After making minor changes in my definition of femicide over the years, I finally defined it very simply as “the killing of females by males because they are female.” I’ll repeat this definition: “the killing of females by males because they are female.” I use the term “female” instead of “women” to emphasize that my definition includes baby girls and older girls. However, the term femicide does not include the increasingly widespread practice of aborting female fetuses, particularly in India and China. The correct term for this sexist practice is female feticide.

Examples of femicide include the stoning to death of females (which I consider a form of torture-femicide); murders of females for so-called “honor;” rape murders; murders of women and girls by their husbands, boyfriends, and dates, for having an affair, or being rebellious, or any number of other excuses; wife-killing by immolation because of too little dowry; deaths as a result of genital mutilations; female sex slaves, trafficked females, and prostituted females, murdered by their “owners”, traffickers, “johns” and pimps, and females killed by misogynist strangers, acquaintances, and serial killers.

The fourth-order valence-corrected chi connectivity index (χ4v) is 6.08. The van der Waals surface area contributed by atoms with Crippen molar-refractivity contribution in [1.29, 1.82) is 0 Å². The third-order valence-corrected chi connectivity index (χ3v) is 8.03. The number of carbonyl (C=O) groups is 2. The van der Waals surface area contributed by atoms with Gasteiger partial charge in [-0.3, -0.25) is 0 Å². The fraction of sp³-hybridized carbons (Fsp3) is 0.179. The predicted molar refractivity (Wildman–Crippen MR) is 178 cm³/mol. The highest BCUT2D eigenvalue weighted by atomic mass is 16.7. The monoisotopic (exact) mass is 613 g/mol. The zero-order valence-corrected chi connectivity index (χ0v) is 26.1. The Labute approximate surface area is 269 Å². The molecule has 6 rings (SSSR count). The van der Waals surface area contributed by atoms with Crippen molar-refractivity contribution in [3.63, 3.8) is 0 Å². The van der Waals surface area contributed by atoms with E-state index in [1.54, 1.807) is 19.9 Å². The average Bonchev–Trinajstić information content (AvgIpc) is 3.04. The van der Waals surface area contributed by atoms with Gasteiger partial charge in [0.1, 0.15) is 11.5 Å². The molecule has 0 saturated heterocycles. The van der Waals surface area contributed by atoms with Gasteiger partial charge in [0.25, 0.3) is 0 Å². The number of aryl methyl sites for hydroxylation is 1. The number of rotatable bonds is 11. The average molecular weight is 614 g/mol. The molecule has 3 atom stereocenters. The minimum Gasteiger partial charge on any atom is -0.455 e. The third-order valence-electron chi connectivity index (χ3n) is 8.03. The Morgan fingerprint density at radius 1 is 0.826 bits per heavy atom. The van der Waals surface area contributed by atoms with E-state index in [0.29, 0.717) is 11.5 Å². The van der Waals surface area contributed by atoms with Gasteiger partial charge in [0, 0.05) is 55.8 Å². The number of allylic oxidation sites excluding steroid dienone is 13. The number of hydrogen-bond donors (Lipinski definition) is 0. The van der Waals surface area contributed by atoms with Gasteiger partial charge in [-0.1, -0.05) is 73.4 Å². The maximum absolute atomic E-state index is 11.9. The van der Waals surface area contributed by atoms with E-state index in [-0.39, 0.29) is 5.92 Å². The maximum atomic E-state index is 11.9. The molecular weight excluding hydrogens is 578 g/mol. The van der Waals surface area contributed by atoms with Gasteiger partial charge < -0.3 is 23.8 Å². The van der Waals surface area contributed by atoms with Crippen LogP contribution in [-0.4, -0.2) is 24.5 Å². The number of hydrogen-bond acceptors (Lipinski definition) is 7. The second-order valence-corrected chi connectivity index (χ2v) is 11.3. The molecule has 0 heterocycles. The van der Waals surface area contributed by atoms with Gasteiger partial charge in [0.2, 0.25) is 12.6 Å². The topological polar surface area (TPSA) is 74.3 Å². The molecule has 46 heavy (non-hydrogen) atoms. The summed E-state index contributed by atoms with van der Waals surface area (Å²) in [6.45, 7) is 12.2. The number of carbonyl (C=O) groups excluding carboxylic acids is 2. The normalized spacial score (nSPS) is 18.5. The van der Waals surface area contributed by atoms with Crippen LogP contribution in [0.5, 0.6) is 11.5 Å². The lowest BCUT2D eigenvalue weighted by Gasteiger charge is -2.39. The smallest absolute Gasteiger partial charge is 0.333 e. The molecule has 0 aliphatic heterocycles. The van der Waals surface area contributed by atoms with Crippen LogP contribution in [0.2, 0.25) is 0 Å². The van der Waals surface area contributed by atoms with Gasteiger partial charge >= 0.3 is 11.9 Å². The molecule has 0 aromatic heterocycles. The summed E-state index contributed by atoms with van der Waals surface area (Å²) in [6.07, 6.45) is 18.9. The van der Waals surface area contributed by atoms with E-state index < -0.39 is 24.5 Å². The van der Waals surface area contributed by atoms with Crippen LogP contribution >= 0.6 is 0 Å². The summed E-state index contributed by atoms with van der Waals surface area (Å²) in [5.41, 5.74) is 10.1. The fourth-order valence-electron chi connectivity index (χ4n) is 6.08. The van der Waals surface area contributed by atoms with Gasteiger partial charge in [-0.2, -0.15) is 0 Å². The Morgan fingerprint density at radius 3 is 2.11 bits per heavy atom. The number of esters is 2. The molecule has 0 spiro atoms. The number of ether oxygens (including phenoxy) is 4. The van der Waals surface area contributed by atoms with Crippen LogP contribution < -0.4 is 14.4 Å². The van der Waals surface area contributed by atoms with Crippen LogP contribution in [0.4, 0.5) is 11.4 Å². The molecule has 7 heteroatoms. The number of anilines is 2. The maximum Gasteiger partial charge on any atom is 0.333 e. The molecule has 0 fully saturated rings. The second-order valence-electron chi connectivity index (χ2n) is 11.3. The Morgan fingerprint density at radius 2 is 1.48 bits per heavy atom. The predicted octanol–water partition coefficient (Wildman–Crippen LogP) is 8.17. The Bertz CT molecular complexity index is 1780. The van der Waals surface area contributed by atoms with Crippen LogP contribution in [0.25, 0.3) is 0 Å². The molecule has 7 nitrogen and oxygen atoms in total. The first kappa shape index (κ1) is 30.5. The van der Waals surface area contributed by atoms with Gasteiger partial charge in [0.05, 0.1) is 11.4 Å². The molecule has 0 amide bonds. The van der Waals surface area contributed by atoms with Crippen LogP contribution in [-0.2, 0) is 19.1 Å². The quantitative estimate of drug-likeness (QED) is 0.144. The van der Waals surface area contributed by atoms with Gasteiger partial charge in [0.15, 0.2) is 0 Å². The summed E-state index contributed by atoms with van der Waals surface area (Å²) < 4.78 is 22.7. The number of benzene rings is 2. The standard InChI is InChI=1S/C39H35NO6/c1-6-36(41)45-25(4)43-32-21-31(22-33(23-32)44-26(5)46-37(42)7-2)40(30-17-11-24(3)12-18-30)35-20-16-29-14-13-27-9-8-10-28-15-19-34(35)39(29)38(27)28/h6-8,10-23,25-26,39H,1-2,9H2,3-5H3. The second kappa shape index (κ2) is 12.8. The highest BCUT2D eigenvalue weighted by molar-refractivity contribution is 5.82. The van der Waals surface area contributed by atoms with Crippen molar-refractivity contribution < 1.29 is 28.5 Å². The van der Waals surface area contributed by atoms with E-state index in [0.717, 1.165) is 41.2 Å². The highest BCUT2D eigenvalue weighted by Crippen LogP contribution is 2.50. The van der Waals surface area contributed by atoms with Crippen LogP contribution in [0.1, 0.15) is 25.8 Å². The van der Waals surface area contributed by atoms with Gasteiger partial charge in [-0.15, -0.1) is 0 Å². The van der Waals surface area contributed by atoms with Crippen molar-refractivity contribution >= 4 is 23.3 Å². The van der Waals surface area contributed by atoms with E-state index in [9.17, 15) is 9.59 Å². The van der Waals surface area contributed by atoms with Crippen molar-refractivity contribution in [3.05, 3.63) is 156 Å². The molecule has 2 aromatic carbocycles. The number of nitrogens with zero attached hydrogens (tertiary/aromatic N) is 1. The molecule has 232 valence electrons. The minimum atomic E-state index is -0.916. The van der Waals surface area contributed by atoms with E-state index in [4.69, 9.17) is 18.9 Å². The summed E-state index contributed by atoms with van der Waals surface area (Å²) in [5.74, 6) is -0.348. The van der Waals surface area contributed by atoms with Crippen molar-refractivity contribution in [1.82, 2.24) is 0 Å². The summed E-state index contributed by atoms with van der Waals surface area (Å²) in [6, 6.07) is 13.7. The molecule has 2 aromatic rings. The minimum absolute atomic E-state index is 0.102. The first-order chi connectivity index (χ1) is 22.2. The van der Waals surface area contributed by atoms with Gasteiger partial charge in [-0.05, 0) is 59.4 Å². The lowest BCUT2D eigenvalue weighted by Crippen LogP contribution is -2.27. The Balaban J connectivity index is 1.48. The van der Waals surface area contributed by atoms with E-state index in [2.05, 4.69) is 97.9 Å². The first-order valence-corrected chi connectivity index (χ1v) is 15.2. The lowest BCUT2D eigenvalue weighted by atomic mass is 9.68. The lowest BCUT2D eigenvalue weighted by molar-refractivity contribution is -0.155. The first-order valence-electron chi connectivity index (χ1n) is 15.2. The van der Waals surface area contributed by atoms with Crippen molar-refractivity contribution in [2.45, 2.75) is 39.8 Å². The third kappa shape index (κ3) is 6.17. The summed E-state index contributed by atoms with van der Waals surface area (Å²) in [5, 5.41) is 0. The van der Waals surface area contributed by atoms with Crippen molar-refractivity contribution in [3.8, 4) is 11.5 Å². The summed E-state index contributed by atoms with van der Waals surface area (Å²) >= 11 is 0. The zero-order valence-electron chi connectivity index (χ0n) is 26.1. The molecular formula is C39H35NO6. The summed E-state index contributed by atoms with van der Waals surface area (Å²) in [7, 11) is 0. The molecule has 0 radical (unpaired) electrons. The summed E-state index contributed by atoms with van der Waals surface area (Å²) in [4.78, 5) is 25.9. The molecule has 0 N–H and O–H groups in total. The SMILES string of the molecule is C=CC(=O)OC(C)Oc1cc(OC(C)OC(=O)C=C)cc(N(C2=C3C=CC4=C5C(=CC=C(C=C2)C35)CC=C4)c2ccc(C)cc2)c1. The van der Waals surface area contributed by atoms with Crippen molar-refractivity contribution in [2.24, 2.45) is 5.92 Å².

There is a continuum of femicides ranging from one-on-one sexist murders, e.g., a man strangling his wife because she plans to leave him; to one or more males killing a group of women for, say, refusing to wear the correct attire in public; to the other end of the continuum, for example, mass femicides such as when preference for male children results in the killing, or death from neglect, of millions of female babies and girls, as in India and China.